Ahmed says there was much talk among the Syrian militants about escaping the camp and finding a smuggler to ferry them to Italy, but in his area, this hasn’t happened. “The Turks came to count us to make sure it didn’t happen,” he said. (The LNA has reported the capture of several Syrian militants who were attempting to make the trip, including an ISIS member, and say that more than a hundred more have already made deposits to try to secure their spots on boats with smugglers.)
    Shortly after arriving at the camp, Ahmed said he was part of a group of 70 who were divided between ground forces, snipers, and other positions. “I’ve been in many camps, and the difference in this one is that we are not being trained for combat as usual,” he said. “They are training us for guerrilla street wars…for close-range street combat. But we barely hold weapons in practice,” he said. The Syrian militants also not been briefed on the weaponry possessed by or fighting style of the LNA.
    Ahmed’s group has yet to see combat, though a number of Syrian mercenaries have already been killed in battle. “We’re only eating, playing sports, and sitting in the camp, and we’re forbidden to leave the camp. They bring us food and cigarettes,” Ahmed said. “We’re getting $2,000 a month to do nothing.” Ahmed said.
    Tripoli, Libya in 2014
    Photo by: Lindsey SnellAhmed has no regrets about coming to Libya. “I came for the money…because of the situation in Syria and because the dollar is so xxxxty [referring to the near-collapse of the Syrian Pound],” he said. “Some of us are from Aleppo, some from Ghouta and Homs…and all of us are displaced with nothing left. We have no homes. We have nothing left. We don’t even have a tree branch in Syria. And I still have a family to feed. Call us mercenaries or whatever, but what are we supposed to do? No one has anything left in Syria.”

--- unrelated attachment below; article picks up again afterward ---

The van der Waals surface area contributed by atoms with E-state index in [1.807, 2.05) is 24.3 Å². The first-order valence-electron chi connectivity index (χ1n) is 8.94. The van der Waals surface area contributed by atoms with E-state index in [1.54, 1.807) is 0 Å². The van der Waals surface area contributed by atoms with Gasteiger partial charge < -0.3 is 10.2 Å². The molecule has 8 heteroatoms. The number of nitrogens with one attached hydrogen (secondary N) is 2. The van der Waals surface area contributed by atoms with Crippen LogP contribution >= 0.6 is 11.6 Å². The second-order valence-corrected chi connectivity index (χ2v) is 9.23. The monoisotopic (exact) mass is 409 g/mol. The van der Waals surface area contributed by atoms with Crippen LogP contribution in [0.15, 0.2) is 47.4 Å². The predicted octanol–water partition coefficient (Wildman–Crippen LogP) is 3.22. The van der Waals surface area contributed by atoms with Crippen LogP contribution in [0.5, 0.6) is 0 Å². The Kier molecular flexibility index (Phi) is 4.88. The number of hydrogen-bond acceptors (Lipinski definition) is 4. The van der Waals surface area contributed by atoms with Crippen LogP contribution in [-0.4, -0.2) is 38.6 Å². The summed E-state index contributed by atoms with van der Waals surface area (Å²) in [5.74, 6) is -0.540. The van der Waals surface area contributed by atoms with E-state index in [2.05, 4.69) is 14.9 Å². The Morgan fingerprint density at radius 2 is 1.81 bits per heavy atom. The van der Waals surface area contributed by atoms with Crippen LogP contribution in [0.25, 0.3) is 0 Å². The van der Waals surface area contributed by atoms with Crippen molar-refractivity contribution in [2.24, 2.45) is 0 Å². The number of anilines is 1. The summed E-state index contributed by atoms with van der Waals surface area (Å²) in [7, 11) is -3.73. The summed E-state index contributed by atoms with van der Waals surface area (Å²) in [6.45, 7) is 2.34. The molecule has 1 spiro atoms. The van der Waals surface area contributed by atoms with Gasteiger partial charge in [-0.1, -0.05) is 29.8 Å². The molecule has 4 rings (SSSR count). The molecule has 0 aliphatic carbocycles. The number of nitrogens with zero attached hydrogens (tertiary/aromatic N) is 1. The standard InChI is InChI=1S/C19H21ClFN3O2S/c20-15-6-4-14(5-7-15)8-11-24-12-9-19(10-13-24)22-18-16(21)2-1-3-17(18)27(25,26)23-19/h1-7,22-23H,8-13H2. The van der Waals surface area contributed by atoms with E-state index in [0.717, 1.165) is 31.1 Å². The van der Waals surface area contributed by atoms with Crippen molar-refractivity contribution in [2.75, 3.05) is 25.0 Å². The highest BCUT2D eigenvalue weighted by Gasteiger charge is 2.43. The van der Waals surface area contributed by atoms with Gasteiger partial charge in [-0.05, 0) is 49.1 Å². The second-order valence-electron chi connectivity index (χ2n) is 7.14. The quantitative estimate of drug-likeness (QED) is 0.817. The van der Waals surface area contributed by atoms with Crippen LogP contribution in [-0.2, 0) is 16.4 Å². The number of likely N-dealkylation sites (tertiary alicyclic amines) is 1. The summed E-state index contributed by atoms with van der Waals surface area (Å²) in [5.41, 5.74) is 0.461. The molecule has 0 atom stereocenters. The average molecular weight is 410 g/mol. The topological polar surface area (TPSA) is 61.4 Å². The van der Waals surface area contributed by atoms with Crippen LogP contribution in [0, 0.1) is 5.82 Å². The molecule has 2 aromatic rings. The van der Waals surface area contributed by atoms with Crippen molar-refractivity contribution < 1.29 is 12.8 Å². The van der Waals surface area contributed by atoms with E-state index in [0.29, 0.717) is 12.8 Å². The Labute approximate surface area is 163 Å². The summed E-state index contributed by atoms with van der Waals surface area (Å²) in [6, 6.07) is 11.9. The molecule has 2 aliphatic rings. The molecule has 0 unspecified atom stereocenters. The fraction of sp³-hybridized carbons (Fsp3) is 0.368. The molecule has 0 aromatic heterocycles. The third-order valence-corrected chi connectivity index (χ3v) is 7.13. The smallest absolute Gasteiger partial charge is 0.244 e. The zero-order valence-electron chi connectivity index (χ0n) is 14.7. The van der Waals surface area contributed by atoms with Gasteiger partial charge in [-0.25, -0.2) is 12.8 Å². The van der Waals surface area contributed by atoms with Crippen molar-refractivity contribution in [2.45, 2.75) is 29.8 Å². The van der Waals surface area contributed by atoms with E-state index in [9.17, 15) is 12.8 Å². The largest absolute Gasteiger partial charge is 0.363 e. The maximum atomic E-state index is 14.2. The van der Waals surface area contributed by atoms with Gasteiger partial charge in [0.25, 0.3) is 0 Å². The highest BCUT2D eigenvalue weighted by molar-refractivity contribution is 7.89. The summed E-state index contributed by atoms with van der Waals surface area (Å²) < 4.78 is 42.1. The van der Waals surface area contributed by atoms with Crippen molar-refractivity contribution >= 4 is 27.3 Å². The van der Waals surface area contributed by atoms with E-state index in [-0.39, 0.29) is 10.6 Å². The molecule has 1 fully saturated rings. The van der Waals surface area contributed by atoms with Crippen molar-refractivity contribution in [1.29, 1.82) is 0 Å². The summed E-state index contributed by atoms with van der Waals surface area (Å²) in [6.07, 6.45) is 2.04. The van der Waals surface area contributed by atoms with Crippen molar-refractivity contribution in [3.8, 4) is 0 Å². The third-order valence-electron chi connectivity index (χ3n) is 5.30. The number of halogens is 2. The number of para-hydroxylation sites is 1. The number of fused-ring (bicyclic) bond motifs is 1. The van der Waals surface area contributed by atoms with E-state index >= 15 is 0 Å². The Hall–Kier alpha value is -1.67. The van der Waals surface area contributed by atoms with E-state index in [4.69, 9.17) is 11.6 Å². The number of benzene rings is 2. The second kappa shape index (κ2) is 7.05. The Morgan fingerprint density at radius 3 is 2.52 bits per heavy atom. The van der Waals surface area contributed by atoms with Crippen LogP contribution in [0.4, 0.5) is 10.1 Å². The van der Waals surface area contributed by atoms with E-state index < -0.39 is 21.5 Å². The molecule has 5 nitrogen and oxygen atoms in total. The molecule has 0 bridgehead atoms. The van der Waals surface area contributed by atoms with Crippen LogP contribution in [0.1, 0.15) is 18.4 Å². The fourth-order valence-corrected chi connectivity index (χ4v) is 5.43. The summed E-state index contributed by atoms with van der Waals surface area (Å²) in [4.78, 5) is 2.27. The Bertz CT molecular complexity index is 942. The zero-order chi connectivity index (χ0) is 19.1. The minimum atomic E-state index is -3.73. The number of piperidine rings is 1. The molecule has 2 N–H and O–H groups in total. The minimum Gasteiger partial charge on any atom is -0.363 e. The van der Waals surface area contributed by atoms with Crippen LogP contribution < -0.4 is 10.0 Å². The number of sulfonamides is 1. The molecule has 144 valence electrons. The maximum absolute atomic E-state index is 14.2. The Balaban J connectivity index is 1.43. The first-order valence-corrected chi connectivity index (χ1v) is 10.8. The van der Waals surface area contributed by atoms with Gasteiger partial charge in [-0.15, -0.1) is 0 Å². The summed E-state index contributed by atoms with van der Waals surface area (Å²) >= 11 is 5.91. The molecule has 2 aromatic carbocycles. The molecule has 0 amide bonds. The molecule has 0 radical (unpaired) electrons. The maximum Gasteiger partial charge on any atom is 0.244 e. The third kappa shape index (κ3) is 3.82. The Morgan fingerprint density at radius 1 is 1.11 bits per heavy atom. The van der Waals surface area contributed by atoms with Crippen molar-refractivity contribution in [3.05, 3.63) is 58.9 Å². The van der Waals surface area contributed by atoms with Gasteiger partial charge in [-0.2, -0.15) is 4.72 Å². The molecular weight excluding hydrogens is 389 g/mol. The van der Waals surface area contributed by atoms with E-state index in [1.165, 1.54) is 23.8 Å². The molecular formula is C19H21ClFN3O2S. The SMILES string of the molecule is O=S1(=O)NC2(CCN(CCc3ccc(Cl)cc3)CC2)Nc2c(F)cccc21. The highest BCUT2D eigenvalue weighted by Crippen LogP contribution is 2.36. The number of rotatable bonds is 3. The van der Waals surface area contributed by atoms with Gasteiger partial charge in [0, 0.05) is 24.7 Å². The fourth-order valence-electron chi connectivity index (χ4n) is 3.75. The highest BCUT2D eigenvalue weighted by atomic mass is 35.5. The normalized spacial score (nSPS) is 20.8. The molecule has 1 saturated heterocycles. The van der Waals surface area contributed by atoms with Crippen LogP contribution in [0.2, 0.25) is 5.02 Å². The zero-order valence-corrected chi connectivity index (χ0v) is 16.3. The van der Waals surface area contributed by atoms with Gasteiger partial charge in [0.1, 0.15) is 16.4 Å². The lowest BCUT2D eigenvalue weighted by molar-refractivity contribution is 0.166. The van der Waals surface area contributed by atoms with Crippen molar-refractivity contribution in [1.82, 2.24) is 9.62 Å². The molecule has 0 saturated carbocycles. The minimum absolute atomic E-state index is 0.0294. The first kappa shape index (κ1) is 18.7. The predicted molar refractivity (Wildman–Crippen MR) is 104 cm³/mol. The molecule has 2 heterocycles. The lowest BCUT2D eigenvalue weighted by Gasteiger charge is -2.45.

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  • Vrej1915
    “These Mercenaries Believe Whatever Turkey Tells Them”

    by Lindsey Snell

    A Turkish-made JMK Bora-12 that allegedly arrived in Tripoli with a shipment of weapons from Turkey last weekAs Syrian and Russian forces bombard Idlib and the Aleppo countryside, thousands of militants from the Turkish-backed Free Syrian Army (TFSA) who would presumably be defending these areas in Syria are instead in Libya. They’ve been flown to Tripoli by Turkey, at the request of the Government of National Accord (GNA), to fight alongside the myriad Islamist groups defending the key city from the advancing Libyan National Army (LNA), led by General Khalifa Haftar.
    But according to Soleman Mohammad* a 21 year-old Syrian mercenary from Kafr Nabl, a town in the Idlib countryside, the TFSA in Tripoli are sufficiently motivated to fight in Libya. “There are Russians here,” he said. “Russian soldiers. The Turks confirmed this to us. I wouldn’t even hurt a Libyan here. But if I find a Russian, I will put a stick up his ass.”